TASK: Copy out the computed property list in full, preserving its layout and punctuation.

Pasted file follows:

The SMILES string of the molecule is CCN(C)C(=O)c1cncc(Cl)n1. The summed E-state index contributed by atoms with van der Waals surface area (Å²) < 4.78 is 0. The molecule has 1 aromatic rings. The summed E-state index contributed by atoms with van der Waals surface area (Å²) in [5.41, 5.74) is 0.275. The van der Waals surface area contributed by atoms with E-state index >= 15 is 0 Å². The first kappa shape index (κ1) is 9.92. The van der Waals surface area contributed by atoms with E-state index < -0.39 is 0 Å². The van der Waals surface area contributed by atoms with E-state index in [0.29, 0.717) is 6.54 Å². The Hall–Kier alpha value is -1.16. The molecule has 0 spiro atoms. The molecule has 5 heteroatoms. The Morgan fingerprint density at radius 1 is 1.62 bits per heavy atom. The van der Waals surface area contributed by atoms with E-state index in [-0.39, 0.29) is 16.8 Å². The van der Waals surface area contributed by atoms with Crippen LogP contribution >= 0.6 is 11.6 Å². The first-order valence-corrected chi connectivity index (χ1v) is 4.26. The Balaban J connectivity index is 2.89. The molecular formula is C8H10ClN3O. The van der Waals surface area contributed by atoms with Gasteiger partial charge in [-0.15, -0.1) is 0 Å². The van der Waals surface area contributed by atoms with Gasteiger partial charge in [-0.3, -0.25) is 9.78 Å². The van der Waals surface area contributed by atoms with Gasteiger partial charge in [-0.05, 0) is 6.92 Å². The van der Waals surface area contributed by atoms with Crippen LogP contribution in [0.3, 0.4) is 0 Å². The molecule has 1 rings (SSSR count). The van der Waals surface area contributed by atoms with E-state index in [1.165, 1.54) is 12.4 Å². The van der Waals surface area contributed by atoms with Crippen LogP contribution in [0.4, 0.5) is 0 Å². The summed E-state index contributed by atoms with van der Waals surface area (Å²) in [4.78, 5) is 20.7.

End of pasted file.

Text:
The SMILES string of the molecule is CCN(C)C(=O)c1cncc(Cl)n1. The summed E-state index contributed by atoms with van der Waals surface area (Å²) < 4.78 is 0. The molecule has 1 aromatic rings. The summed E-state index contributed by atoms with van der Waals surface area (Å²) in [5.41, 5.74) is 0.275. The van der Waals surface area contributed by atoms with E-state index >= 15 is 0 Å². The first kappa shape index (κ1) is 9.92. The van der Waals surface area contributed by atoms with E-state index < -0.39 is 0 Å². The van der Waals surface area contributed by atoms with E-state index in [0.29, 0.717) is 6.54 Å². The Hall–Kier alpha value is -1.16. The molecule has 0 spiro atoms. The molecule has 5 heteroatoms. The Morgan fingerprint density at radius 1 is 1.62 bits per heavy atom. The van der Waals surface area contributed by atoms with E-state index in [-0.39, 0.29) is 16.8 Å². The van der Waals surface area contributed by atoms with Crippen LogP contribution >= 0.6 is 11.6 Å². The first-order valence-corrected chi connectivity index (χ1v) is 4.26. The Balaban J connectivity index is 2.89. The molecular formula is C8H10ClN3O. The van der Waals surface area contributed by atoms with Gasteiger partial charge in [-0.15, -0.1) is 0 Å². The van der Waals surface area contributed by atoms with Gasteiger partial charge in [-0.3, -0.25) is 9.78 Å². The van der Waals surface area contributed by atoms with Gasteiger partial charge in [-0.05, 0) is 6.92 Å². The van der Waals surface area contributed by atoms with Crippen LogP contribution in [0.3, 0.4) is 0 Å². The molecule has 1 rings (SSSR count). The van der Waals surface area contributed by atoms with E-state index in [1.165, 1.54) is 12.4 Å². The van der Waals surface area contributed by atoms with Crippen LogP contribution in [0.4, 0.5) is 0 Å². The summed E-state index contributed by atoms with van der Waals surface area (Å²) in [4.78, 5) is 20.7.